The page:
Travis Linnemann, Meth Wars: Police, Media, Power.

AuthorAyres, Tammy

Travis Linnemann, Meth Wars: Police, Media, Power (New York University Press, 2016)

Fear, Insecurity, and the Economy of Deception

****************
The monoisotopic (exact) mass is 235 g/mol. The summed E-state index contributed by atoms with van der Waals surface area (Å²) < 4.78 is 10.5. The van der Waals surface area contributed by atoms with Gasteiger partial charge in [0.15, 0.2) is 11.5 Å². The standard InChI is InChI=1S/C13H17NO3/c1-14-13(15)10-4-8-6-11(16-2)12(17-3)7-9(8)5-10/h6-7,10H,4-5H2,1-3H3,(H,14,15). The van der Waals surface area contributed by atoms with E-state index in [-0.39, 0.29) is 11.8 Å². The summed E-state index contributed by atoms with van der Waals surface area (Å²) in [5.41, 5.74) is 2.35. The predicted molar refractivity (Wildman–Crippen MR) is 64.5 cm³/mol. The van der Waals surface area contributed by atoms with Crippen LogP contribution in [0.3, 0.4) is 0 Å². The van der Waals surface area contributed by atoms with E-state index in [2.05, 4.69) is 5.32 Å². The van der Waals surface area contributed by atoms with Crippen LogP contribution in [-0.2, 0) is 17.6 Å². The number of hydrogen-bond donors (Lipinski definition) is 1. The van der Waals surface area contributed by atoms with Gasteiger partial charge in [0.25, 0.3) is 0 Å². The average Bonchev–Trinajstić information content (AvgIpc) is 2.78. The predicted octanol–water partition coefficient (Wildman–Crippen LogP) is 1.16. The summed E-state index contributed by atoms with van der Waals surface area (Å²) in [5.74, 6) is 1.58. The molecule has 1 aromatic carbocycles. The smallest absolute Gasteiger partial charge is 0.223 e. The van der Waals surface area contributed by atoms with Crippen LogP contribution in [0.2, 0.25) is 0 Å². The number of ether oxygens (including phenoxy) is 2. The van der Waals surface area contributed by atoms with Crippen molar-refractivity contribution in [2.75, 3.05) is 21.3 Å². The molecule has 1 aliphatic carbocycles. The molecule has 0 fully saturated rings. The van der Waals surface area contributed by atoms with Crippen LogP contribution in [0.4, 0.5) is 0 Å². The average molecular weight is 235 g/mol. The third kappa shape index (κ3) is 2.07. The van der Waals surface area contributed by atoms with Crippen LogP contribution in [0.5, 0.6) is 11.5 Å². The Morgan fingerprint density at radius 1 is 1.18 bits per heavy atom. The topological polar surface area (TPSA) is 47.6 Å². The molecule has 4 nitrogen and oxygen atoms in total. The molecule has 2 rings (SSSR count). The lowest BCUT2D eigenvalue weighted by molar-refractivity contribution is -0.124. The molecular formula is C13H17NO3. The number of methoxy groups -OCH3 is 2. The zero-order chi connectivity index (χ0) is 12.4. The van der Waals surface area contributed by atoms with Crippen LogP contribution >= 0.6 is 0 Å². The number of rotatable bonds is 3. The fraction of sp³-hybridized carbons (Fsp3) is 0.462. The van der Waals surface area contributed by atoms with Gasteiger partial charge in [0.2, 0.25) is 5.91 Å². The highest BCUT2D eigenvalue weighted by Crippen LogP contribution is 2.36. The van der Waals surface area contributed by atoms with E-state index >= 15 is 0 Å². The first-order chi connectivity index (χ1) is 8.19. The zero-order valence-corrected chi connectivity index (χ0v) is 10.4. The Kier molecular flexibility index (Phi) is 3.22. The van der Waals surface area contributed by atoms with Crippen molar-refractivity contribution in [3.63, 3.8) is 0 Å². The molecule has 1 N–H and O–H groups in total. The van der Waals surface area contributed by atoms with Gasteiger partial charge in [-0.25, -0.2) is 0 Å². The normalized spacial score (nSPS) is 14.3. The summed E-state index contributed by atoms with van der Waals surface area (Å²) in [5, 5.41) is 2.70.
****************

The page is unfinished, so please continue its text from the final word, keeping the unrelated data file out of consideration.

ON THE SURFACE, METH WARS: POLICE, MEDIA, POWERIS AN INTERDISCIPLINARY examination of methamphetamine (meth) in the United States. On closer examination, however, it is much more than this. Drawing on psychoanalysis, cultural criminology, and contemporary philosophy, Travis Linnemann provides a nuanced overview of contemporary society and the political economic context of late capitalism. He examines its cultural forces, inherent inequalities, and insecurities, as well as the failing war on drugs, through the lens of methamphetamine. Linnemann depicts how meth and the subsequent "methamphetamine imaginary" feed into the wider war on drugs--a war fought on the terrain of class relations and one that disavows the wider political economy. Using examples taken from case studies, interviews, and ethnographic research, alongside an analysis of popular culture (e.g., pictures in the media), Linnemann demonstrates how representation has overtaken reality, particularly in relation to illicit drugs and their users. Here, the methamphetamine imaginary exemplifies how "meth mediates the social world" (5). It depicts how the caricatures surrounding meth are created, perpetuated, and legitimized by the state, illustrating how "actors of all kinds engage in its cultural production to do political work and effectively govern through meth, which operates as a conduit of police and state power" (87). The methamphetamine imaginary, as Linnemann argues, is used to justify draconian law enforcement, excessive police powers, and disproportionate controls that provoke insecurities along the lines of race, class, and gender, despite being one of the least popular street drugs in a country rife with legitimate amphetamine-based medications such as Adderall and Ritalin. Throughout the book, Linnemann reveals how the reciprocity of the methamphetamine imaginary and governing through meth "swirls from inside to the outside and back again, folding the foreign and domestic, the international and the everyday, into one another" (114) via a process of loops and spirals--a nod to the cultural criminology of Ferrell et al. (2015). Linnemann describes how meth--and drugs, more generally--has been fetishized, while the reality has been disavowed to create a hyper-reality and "simulacrum" of drugs and their use (Baudrillard 1994). Meth is used as a...

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